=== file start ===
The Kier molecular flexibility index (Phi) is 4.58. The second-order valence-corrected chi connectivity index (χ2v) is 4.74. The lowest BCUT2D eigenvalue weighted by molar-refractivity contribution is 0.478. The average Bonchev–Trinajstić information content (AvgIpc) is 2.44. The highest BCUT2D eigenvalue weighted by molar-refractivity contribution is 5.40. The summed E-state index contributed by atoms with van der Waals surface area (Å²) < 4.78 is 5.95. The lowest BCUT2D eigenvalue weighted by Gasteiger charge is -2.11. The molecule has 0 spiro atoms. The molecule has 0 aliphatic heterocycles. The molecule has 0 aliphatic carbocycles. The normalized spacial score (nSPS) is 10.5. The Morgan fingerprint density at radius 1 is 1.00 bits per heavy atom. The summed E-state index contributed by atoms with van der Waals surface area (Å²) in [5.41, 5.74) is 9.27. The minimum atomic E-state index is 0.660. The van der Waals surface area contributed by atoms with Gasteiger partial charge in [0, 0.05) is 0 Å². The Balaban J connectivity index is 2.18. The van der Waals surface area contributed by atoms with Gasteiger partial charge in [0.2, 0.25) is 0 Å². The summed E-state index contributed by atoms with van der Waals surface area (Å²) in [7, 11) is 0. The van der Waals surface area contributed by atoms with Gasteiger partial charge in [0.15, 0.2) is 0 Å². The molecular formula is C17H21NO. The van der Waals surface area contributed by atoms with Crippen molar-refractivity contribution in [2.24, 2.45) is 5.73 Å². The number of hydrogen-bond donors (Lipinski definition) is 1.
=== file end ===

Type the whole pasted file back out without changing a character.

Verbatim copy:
The Kier molecular flexibility index (Phi) is 4.58. The second-order valence-corrected chi connectivity index (χ2v) is 4.74. The lowest BCUT2D eigenvalue weighted by molar-refractivity contribution is 0.478. The average Bonchev–Trinajstić information content (AvgIpc) is 2.44. The highest BCUT2D eigenvalue weighted by molar-refractivity contribution is 5.40. The summed E-state index contributed by atoms with van der Waals surface area (Å²) < 4.78 is 5.95. The lowest BCUT2D eigenvalue weighted by Gasteiger charge is -2.11. The molecule has 0 spiro atoms. The molecule has 0 aliphatic heterocycles. The molecule has 0 aliphatic carbocycles. The normalized spacial score (nSPS) is 10.5. The Morgan fingerprint density at radius 1 is 1.00 bits per heavy atom. The summed E-state index contributed by atoms with van der Waals surface area (Å²) in [5.41, 5.74) is 9.27. The minimum atomic E-state index is 0.660. The van der Waals surface area contributed by atoms with Gasteiger partial charge in [0, 0.05) is 0 Å². The Balaban J connectivity index is 2.18. The van der Waals surface area contributed by atoms with Gasteiger partial charge in [0.2, 0.25) is 0 Å². The summed E-state index contributed by atoms with van der Waals surface area (Å²) in [7, 11) is 0. The van der Waals surface area contributed by atoms with Gasteiger partial charge in [0.15, 0.2) is 0 Å². The molecular formula is C17H21NO. The van der Waals surface area contributed by atoms with Crippen molar-refractivity contribution in [2.24, 2.45) is 5.73 Å². The number of hydrogen-bond donors (Lipinski definition) is 1.